Statement on Social Justice and the Gospel
Social Justice and the Gospel, Part 3and where is freddie highmore from something in my eye how do i get it out
Clarity on these issues will fortify believers and churches to withstand an onslaught of dangerous and false teachings that threaten the gospel, misrepresent Scripture, and lead people away from the grace of God in Jesus Christ. Specifically, we are deeply concerned that values borrowed from secular culture are currently undermining Scripture in the areas of race and ethnicity, manhood and womanhood, and human sexuality. We submit these affirmations and denials for public consideration, not with any pretense of ecclesiastical authority, but with an urgency that is mixed with deep joy and sincere sorrow. The rapidity with which these deadly ideas have spread from the culture at large into churches and Christian organizations—including some that are evangelical and Reformed—necessitates the issuing of this statement now. In the process of considering these matters we have been reminded of the essentials of the faith once for all handed down to the saints, and we are re-committed to contend for it. We have a great Lord and Savior, and it is a privilege to defend his gospel, regardless of cost or consequences. Nevertheless, while we rejoice in that privilege, we grieve that in doing so we know we are taking a stand against the positions of some teachers whom we have long regarded as faithful and trustworthy spiritual guides.
We dream neither of a faith devoid of good works nor of a justification that stands without them…Do you wish, then, to attain righteousness in Christ? You must first possess Christ; but you cannot possess him without being made partaker in his sanctification, because he cannot be divided into pieces. Jesus began his ministry by standing up in a synagogue one Saturday morning, and saying that he came to bring justice to bear on the earth, and particularly so on behalf of the poor, oppressed, weak, and vulnerable:. John MacArthur and the other signers of the recent Statement on Social Justice and the Gospel , insist that none of these stated ambitions of Jesus ought to be understood literally as having anything to do with social justice. They say instead that the social justice concerns that Jesus articulates here are not the Gospel, but are the Law, and that any attempt to weave social justice concerns into the heart of the Gospel diminishes and undermines the Christian gospel. We, a theological ethicist in training and church historian in training, as evangelicals who are both committed to historic Christian orthodoxy and also convinced of the legitimacy of the concerns of much of the social justice movement, disagree. We believe that in so doing, we, and not the authors of the Statement on Social Justice, are the heirs of the best parts of the evangelical tradition in America.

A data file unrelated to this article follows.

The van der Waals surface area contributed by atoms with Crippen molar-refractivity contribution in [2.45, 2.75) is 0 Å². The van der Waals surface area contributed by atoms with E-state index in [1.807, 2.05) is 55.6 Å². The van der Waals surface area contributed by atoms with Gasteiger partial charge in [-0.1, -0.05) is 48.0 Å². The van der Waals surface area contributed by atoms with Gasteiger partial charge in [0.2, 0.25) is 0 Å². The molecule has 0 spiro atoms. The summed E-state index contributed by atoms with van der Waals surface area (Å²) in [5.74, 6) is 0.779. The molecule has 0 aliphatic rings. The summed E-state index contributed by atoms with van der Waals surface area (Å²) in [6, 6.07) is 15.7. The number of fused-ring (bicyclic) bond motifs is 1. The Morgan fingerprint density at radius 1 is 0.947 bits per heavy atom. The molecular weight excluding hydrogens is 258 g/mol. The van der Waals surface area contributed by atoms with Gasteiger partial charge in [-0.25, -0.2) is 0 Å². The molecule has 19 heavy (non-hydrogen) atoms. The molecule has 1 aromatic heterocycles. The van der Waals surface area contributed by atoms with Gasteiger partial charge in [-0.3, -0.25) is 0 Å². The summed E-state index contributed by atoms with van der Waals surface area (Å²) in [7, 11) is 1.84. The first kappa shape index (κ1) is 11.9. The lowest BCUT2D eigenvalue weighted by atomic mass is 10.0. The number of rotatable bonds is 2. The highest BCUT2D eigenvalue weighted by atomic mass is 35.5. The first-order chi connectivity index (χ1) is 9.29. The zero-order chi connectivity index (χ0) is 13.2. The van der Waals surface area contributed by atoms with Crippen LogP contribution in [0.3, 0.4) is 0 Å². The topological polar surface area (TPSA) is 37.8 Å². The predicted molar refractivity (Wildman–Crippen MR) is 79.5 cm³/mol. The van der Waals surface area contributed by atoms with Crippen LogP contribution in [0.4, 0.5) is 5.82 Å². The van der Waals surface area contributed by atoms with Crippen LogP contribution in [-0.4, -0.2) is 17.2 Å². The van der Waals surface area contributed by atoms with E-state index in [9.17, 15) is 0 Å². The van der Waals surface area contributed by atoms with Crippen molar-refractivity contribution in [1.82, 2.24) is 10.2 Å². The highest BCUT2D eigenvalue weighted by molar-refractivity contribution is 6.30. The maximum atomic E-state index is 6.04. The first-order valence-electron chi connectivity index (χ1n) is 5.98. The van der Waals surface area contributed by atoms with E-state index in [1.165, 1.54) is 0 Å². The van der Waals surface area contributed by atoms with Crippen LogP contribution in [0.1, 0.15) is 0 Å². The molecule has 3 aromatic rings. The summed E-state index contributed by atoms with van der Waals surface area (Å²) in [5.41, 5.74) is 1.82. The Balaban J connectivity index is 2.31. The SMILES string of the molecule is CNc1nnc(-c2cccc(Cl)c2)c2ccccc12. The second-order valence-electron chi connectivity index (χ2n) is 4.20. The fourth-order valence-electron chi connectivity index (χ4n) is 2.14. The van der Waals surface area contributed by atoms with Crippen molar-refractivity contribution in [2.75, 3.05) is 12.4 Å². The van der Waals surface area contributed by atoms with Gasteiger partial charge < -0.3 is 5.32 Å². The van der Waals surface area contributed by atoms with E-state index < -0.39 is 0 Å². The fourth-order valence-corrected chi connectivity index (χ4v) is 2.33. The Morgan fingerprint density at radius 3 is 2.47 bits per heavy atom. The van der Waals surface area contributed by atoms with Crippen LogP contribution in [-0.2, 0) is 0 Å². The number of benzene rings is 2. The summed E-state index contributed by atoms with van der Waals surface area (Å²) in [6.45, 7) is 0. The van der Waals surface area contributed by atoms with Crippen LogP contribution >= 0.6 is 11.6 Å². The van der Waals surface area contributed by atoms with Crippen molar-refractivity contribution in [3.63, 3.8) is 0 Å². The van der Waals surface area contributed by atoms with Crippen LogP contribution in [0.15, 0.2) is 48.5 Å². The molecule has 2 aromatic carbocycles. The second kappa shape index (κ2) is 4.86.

The Statement on Social Justice and the Gospel or the Dallas Statement is an evangelical Christian statement of faith addressing the trend amongst some prominent evangelicals, to mix the Christian Gospel with the social gospel. The signatories claim that the rising social justice movement within American evangelicalism endangers Christians with "an onslaught of dangerous and false teachings that threaten the gospel, misrepresent Scripture, and lead people away from the grace of God in Jesus Christ. This recent and surprisingly sudden detour in quest of 'social justice' is, I believe, the most subtle and dangerous threat so far. The Statement was drafted in the summer of in Dallas, Texas in direct response to the election of J. Greear as president of the Southern Baptist Convention , in their meeting in Dallas.
Interestingly, and in a way that confirmed the importance of our efforts, we discovered that several of us had described the errors of this movement as the most serious threat to the gospel that we have seen. That is certainly the way that I see it and my fear is that if these issues are not addressed and errors corrected then we will soon be longing for the days when we were fighting over Calvinism and Arminianism. It has been produced to encourage a closer examination of things that should be most surely believed among evangelical Christians as well as things that should be most surely rejected.
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The statement comes at a time when a series of blog posts and sermons attacking social justice from MacArthur, a popular California pastor and author, have sparked controversy in the evangelical community. What exactly is meant by social justice? These are things that are thrown out there that are red meat for one quarter of evangelicalism and might be acceptable parlance, depending on how you define it, in other quarters. This episode of Quick to Listen is sponsored in part by Zondervan. Learn more here: nabeelqureshi. Read more.
The Statement on Social Justice and the Gospel